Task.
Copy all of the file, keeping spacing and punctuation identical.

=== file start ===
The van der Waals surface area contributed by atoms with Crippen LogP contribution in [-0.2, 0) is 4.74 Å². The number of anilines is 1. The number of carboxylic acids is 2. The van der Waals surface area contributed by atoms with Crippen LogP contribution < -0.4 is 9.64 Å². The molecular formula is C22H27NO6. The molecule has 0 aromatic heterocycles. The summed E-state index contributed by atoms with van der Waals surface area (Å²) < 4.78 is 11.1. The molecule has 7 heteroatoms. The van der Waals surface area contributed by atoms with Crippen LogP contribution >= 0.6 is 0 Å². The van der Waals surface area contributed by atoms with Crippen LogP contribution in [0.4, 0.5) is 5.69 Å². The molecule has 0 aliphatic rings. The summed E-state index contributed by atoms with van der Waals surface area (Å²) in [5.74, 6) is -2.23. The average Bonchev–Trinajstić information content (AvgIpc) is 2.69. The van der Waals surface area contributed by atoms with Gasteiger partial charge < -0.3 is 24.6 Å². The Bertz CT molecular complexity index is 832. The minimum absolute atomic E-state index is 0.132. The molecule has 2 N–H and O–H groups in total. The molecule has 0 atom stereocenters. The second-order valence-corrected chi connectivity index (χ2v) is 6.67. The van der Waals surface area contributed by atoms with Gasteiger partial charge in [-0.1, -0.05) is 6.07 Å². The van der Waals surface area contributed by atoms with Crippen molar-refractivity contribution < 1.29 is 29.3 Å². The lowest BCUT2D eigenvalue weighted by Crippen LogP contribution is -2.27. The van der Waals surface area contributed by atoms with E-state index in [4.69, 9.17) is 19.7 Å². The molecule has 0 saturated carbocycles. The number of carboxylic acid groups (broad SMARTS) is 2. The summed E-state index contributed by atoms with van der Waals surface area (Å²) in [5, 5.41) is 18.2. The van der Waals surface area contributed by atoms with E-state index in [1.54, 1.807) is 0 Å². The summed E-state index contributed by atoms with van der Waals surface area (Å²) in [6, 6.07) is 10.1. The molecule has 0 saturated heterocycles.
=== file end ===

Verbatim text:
The van der Waals surface area contributed by atoms with Crippen LogP contribution in [-0.2, 0) is 4.74 Å². The number of anilines is 1. The number of carboxylic acids is 2. The van der Waals surface area contributed by atoms with Crippen LogP contribution < -0.4 is 9.64 Å². The molecular formula is C22H27NO6. The molecule has 0 aromatic heterocycles. The summed E-state index contributed by atoms with van der Waals surface area (Å²) < 4.78 is 11.1. The molecule has 7 heteroatoms. The van der Waals surface area contributed by atoms with Crippen LogP contribution >= 0.6 is 0 Å². The van der Waals surface area contributed by atoms with Crippen LogP contribution in [0.4, 0.5) is 5.69 Å². The molecule has 0 aliphatic rings. The summed E-state index contributed by atoms with van der Waals surface area (Å²) in [5.74, 6) is -2.23. The average Bonchev–Trinajstić information content (AvgIpc) is 2.69. The van der Waals surface area contributed by atoms with Gasteiger partial charge < -0.3 is 24.6 Å². The Bertz CT molecular complexity index is 832. The minimum absolute atomic E-state index is 0.132. The molecule has 2 N–H and O–H groups in total. The molecule has 0 atom stereocenters. The second-order valence-corrected chi connectivity index (χ2v) is 6.67. The van der Waals surface area contributed by atoms with Gasteiger partial charge in [-0.1, -0.05) is 6.07 Å². The van der Waals surface area contributed by atoms with Crippen molar-refractivity contribution < 1.29 is 29.3 Å². The lowest BCUT2D eigenvalue weighted by Crippen LogP contribution is -2.27. The van der Waals surface area contributed by atoms with E-state index in [4.69, 9.17) is 19.7 Å². The molecule has 0 saturated carbocycles. The number of carboxylic acid groups (broad SMARTS) is 2. The summed E-state index contributed by atoms with van der Waals surface area (Å²) in [5, 5.41) is 18.2. The van der Waals surface area contributed by atoms with E-state index in [1.54, 1.807) is 0 Å². The summed E-state index contributed by atoms with van der Waals surface area (Å²) in [6, 6.07) is 10.1. The molecule has 0 saturated heterocycles.